It came as a sad shock to learn that K M (Kathleen Peyton has died aged 94, after a remarkable and distinguished career as a writer for both children and adults. Many readers love her Flambards quartet and the Pennington novels, and she's influenced many another author, including me - she was (possibly unintentionally) a pioneer of young adult fiction in the 70s and 80s, along with other such 'golden age' authors as Robert Cormier, Jill Paton Walsh, Jean Ure, Alan Garner, Robert Westall and Aidan Chambers. One of her extraordinary achievements was to publish books over eight decades - I wonder if there's another author in the world who can match that? Surely very few.
I first came across K M Peyton during my training as an English teacher, when I happened upon Flambards in the college library. I well remember how eagerly I devoured it, captivated by the setting, the characters, the social issues and how beautifully and economically she evoked countryside, seasons and weather. I went on to read more and more of her work. I'd always wanted to write, and she introduced me to young adult fiction, which hadn't existed in my own teenage years. So I owe her a great deal - especially as, many years later, she gave me permission to continue the Flambards story by writing a novel (The Key to Flambards) about Christina's great-great-granddaughter, set in 2018. I've written here about how I became friends with Kathy and about the various elements of the quartet that I wanted to pick up in my own story, so I won't repeat that here beyond explaining how we met: I was at the time a regular reviewer for Books for Keeps magazine, and asked to interview her for the Authorgraph feature. She invited me to her Essex home, and from then on we met regularly at publishers' parties or for lunch in Chelmsford, until she became less mobile and I visited her at home each year. A couple of times, staying overnight, I made a point of doing some writing in bed, in the hope that a little of the Peyton magic would get into my words.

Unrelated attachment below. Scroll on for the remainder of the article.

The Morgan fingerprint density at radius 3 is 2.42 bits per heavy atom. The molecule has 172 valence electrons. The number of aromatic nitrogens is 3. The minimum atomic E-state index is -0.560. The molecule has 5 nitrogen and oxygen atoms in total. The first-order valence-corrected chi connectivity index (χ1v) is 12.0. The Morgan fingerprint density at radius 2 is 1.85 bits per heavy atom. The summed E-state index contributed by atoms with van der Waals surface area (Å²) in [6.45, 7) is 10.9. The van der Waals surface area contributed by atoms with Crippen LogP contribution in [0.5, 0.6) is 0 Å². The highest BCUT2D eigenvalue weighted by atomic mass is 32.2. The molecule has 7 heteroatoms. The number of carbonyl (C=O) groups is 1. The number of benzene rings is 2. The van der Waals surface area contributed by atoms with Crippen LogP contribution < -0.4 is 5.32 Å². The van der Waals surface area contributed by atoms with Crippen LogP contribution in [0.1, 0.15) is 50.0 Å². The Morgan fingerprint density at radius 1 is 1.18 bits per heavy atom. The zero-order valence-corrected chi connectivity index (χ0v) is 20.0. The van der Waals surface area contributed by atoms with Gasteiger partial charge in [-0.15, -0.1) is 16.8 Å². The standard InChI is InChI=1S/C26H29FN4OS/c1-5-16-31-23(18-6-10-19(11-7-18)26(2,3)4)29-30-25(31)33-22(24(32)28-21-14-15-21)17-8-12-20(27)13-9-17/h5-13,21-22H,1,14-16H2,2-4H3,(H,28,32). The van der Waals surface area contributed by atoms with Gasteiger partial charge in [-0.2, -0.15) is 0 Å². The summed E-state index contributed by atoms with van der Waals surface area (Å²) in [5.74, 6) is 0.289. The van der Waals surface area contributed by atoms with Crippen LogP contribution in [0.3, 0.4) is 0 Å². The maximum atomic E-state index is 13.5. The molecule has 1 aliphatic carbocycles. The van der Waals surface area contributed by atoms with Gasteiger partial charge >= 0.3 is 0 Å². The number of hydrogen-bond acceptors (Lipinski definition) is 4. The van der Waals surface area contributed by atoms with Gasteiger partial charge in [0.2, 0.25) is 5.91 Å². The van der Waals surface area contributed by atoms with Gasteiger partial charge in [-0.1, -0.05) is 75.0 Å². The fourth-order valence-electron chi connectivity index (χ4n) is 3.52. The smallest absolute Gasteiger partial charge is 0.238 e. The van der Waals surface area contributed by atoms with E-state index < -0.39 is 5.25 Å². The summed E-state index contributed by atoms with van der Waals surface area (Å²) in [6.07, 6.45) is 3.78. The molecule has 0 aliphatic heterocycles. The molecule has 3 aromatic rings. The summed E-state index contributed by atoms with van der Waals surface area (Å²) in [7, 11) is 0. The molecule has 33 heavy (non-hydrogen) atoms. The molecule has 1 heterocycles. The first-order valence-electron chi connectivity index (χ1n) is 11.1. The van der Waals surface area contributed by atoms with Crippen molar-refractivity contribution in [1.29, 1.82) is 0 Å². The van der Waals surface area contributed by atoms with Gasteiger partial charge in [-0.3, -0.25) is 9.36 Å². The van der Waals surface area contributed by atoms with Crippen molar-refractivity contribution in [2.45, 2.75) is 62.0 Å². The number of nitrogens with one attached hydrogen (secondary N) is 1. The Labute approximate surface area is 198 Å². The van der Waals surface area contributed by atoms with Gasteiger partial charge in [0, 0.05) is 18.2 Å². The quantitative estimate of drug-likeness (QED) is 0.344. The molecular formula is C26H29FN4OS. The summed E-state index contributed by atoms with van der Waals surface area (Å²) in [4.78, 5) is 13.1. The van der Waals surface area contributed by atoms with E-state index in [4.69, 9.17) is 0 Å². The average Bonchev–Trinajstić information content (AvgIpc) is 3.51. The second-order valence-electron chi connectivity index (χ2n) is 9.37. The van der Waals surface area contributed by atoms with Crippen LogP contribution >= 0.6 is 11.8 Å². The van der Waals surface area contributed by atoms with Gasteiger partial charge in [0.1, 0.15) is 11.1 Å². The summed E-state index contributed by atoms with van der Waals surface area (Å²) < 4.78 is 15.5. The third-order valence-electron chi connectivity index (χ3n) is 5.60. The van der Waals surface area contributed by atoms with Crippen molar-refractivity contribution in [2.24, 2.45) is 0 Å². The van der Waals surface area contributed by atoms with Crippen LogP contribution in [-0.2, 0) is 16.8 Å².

Readers may not know that the M of K M Peyton referred to Kathy's husband Mike, an illustrator, writer and sailor. For a while they wrote serialised stories together, Mike supplying plot details while Kathy did the writing. Before that, Kathy had published her own first novel, The Horse from the Sea, when she was only 15; she once showed me her handwritten first draft of that story. She also showed me her MBE, awarded for services to children's literature, but I was more interested to see her Carnegie Medal - she won that for The Edge of the Cloud, the second of the Flambards books, as well as the Guardian Prize for the trilogy (as it was then). Other accolades include the Children's Book Award, for Darkling. Numerous other titles were shortlisted for the Carnegie and in 1966 she was declared runner-up for Thunder in the Sky, the year the judges decided not to award the Medal - she always retained a sense of aggrieved bemusement about that! (And in my opinion, Thunder in the Sky would have been a worthy winner.)
So what were the qualities in her writing that earned her such acclaim and such devotion from her readers?